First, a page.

LAKEWOOD — Anna Tiberi hasn’t decided whether she’ll join her classmates Thursday morning, when hundreds of students are expected to leave their desks and head toward a nearby avenue to become the latest Jefferson County school to partake in a week’s long protest.
“I love that we’re doing something,” said the Lakewood High School senior. But, she said with a sigh, “I don’t think it’s the right thing.”
To be clear: Tiberi, like many of her classmates who are preparing to rally in the streets, is adamantly opposed to a controversial curriculum review committee, proposed by a Jefferson County school board member. Many believe Julie William’s proposal could lead to censorship; it has sparked nearly a week’s worth of student protests.
But Tiberi isn’t convinced the students’ message — essentially, “back off our classrooms” — is getting across. She’s actually concerned the walkouts may backfire.
“Just the idea behind [the panel] is so primitive and dictatorial,” she said. “But if they’re trying to stop us from being — in their words — ‘rebels,’ I think by [walking out] it furthers their cause.”
Williams’ proposal specifically requests that the yet-to-be-formed committee review an advanced history class to ensure it teaches a positive view of American history and discourages students from breaking laws.
Because some of Tiberi’s classmates share her concern, and because student leaders here have been debating for days about how best to make their opinions known, the student protest at Lakewood High might look very different from those earlier in the week.
“We wanted to find a way to voice our concerns without actually missing school,” said Ana Fairbanks-Mahnke, a Lakewood junior, previewing tomorrow’s plans. “All of us really value our educations.”
Since Friday, students from 13 of Jeffco Public Schools’ 17 traditional high schools have rallied in opposition to the proposed community curriculum review panel. Lakewood High, the county’s largest high school, is expected to be the 14th.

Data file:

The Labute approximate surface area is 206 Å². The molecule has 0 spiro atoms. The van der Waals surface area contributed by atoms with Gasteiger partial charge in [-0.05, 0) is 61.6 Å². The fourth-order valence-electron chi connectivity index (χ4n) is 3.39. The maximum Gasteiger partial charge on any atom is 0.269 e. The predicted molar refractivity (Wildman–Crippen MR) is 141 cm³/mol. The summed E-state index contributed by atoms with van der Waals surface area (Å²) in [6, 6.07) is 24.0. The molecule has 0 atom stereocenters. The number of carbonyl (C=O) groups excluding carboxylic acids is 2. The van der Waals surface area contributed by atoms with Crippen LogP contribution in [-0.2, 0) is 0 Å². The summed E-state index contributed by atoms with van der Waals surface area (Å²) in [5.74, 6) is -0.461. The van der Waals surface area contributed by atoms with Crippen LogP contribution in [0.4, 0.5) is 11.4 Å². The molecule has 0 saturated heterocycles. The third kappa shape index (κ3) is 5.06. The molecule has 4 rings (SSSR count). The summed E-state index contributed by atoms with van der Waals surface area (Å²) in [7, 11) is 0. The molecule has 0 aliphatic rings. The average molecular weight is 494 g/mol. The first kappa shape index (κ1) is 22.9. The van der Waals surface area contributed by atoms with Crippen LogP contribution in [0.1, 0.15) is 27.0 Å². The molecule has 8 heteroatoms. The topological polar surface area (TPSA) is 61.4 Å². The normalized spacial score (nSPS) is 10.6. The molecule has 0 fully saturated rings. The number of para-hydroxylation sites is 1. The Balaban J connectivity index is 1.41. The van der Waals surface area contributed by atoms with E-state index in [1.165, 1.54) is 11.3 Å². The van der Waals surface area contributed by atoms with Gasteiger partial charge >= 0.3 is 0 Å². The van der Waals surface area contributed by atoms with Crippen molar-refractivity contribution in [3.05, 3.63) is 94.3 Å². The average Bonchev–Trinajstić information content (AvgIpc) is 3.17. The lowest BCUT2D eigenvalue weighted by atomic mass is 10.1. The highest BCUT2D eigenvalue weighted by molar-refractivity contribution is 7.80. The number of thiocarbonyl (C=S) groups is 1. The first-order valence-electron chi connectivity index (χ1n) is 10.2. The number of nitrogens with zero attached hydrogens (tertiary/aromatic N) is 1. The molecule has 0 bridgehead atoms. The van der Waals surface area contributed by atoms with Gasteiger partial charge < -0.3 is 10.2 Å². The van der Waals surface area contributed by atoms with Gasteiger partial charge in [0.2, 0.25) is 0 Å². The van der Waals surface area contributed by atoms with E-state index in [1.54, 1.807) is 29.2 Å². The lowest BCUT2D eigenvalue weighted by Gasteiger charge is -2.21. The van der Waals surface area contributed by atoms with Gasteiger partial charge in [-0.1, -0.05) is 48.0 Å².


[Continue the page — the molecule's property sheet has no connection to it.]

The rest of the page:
Each day’s subsequent protests have grown — from about 100 at Standley Lake High on Friday to 1,000 at Chatfield High today. The students have gotten louder and rowdier. And while student organizers have done their best to maintain the activist spirit of the walkouts, it’s becoming clear that some students are just out for a day off.
Instead of an early-morning mass exodus with no specific end time, students are being encouraged to rally for about 20 minutes during their homeroom at 9:20 a.m., be back for class at 9:40 a.m., and only return to the demonstration if they have a free period.
“To clarify the intent of this is not to ‘walk out’ in the sense that other schools have done,” Lakewood High organizers posted on Facebook. “We will in no way promote kids walking out of classes. This will be classier and show that we value our education.”
Organizers have also posted a detailed list of appropriate behavior and rules for tomorrow on social media.
To prepare, student leaders have met with school staff and Lakewood police department. And 650 students met with the county’s superintendent Dan McMinimee earlier in the week.
“Our students are well-informed,” said Lisa Ritchey, Lakewood High’s principal.
Lakewood students who participated in the meeting with McMinimee said they believe they have a grasp on the issues, even though there are still not a lot of answers about what’s next for the school district, which seems to be in a continuous frenzy.
Many upperclassmen at Lakewood, and throughout Jefferson County, said they’ve noticed their teachers have become increasingly frustrated.
“It’s unfair how they’re being treated,” said Liz Crosland, a senior.
What’s worse, students said, is that their teachers are trying their hardest to not bring their personal feelings into class.
“They’re not allowed to talk about it,” several students said.
The most specific advice any teacher at Lakewood High has given, students said, is “make sure you know what you’re walking out for.”
That’s advice that Daniel Torres, a senior, and Brayan Meza, a sophomore, are heeding.
“A couple of friends were talking about it this morning,” Torres said, “But I’m not planning on walking out.”
“I’m not sure what it’s all about,” Meza said. “And I won’t walk out until I do.”
Whether Lakewood High’s walkout will be more civil remains to be seen.
“We’re trying to keep it as controlled as possible while making sure everyone can be involved,” said Thomas Sizemore, another student organizer at Lakewood.
Tiberi, the senior struggling to find another way to make her voice heard, said Thursday can go either way.
“They’ve locked us into the corner,” Tiberi said, referring to the school board’s conservative majority. “We don’t want to be the rebels they’re trying to paint us as. We’re just frustrated and don’t know what to do.”